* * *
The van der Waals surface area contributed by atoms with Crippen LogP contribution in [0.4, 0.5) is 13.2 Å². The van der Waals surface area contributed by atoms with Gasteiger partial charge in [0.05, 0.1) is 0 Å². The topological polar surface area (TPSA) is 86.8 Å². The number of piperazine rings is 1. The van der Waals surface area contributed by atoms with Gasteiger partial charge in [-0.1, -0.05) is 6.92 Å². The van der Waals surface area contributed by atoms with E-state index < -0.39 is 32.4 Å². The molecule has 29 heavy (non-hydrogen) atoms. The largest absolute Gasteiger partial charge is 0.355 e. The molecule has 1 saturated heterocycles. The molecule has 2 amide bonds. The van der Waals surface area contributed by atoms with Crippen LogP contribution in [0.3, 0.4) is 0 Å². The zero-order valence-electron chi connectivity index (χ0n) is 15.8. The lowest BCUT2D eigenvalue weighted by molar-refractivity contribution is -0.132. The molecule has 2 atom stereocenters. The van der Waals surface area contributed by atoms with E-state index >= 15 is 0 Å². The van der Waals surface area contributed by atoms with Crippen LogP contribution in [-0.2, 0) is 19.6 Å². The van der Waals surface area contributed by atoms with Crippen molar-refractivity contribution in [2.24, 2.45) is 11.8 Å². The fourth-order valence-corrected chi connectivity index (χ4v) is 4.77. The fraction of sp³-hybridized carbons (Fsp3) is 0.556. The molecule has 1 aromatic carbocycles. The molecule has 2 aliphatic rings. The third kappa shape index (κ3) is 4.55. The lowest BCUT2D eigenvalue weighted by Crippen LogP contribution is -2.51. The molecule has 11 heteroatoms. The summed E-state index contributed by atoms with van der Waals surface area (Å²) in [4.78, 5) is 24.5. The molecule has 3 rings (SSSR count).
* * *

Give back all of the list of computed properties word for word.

The van der Waals surface area contributed by atoms with Crippen LogP contribution in [0.4, 0.5) is 13.2 Å². The van der Waals surface area contributed by atoms with Gasteiger partial charge in [0.05, 0.1) is 0 Å². The topological polar surface area (TPSA) is 86.8 Å². The number of piperazine rings is 1. The van der Waals surface area contributed by atoms with Gasteiger partial charge in [-0.1, -0.05) is 6.92 Å². The van der Waals surface area contributed by atoms with E-state index < -0.39 is 32.4 Å². The molecule has 29 heavy (non-hydrogen) atoms. The largest absolute Gasteiger partial charge is 0.355 e. The molecule has 1 saturated heterocycles. The molecule has 2 amide bonds. The van der Waals surface area contributed by atoms with Crippen LogP contribution in [0.3, 0.4) is 0 Å². The zero-order valence-electron chi connectivity index (χ0n) is 15.8. The lowest BCUT2D eigenvalue weighted by molar-refractivity contribution is -0.132. The molecule has 2 atom stereocenters. The van der Waals surface area contributed by atoms with E-state index >= 15 is 0 Å². The van der Waals surface area contributed by atoms with Crippen LogP contribution in [-0.2, 0) is 19.6 Å². The van der Waals surface area contributed by atoms with Crippen molar-refractivity contribution in [2.24, 2.45) is 11.8 Å². The fourth-order valence-corrected chi connectivity index (χ4v) is 4.77. The fraction of sp³-hybridized carbons (Fsp3) is 0.556. The molecule has 1 aromatic carbocycles. The molecule has 2 aliphatic rings. The third kappa shape index (κ3) is 4.55. The lowest BCUT2D eigenvalue weighted by Crippen LogP contribution is -2.51. The molecule has 11 heteroatoms. The summed E-state index contributed by atoms with van der Waals surface area (Å²) in [4.78, 5) is 24.5. The molecule has 3 rings (SSSR count).